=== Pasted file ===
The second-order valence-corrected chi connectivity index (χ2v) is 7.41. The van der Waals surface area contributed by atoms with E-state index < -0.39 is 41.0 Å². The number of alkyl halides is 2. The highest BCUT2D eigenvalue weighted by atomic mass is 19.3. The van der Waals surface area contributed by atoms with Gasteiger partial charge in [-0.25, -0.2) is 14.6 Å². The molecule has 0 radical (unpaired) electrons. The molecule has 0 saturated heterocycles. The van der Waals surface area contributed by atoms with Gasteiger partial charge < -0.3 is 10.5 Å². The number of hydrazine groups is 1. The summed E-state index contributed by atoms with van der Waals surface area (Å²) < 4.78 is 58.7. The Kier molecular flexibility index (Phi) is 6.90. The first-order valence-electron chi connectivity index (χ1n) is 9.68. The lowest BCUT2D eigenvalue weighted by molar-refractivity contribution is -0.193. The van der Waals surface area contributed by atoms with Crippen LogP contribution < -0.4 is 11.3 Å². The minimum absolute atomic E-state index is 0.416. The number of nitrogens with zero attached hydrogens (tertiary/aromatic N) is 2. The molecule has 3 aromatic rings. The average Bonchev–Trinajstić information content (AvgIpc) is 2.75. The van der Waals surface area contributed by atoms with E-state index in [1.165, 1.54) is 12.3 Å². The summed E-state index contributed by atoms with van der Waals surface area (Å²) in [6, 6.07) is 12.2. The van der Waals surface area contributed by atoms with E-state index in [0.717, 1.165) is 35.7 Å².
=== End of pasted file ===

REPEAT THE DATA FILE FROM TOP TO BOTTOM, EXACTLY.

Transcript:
The second-order valence-corrected chi connectivity index (χ2v) is 7.41. The van der Waals surface area contributed by atoms with E-state index < -0.39 is 41.0 Å². The number of alkyl halides is 2. The highest BCUT2D eigenvalue weighted by atomic mass is 19.3. The van der Waals surface area contributed by atoms with Gasteiger partial charge in [-0.25, -0.2) is 14.6 Å². The molecule has 0 radical (unpaired) electrons. The molecule has 0 saturated heterocycles. The van der Waals surface area contributed by atoms with Gasteiger partial charge < -0.3 is 10.5 Å². The number of hydrazine groups is 1. The summed E-state index contributed by atoms with van der Waals surface area (Å²) < 4.78 is 58.7. The Kier molecular flexibility index (Phi) is 6.90. The first-order valence-electron chi connectivity index (χ1n) is 9.68. The lowest BCUT2D eigenvalue weighted by molar-refractivity contribution is -0.193. The van der Waals surface area contributed by atoms with Crippen LogP contribution < -0.4 is 11.3 Å². The minimum absolute atomic E-state index is 0.416. The number of nitrogens with zero attached hydrogens (tertiary/aromatic N) is 2. The molecule has 3 aromatic rings. The average Bonchev–Trinajstić information content (AvgIpc) is 2.75. The van der Waals surface area contributed by atoms with E-state index in [1.165, 1.54) is 12.3 Å². The summed E-state index contributed by atoms with van der Waals surface area (Å²) in [6, 6.07) is 12.2. The van der Waals surface area contributed by atoms with E-state index in [0.717, 1.165) is 35.7 Å².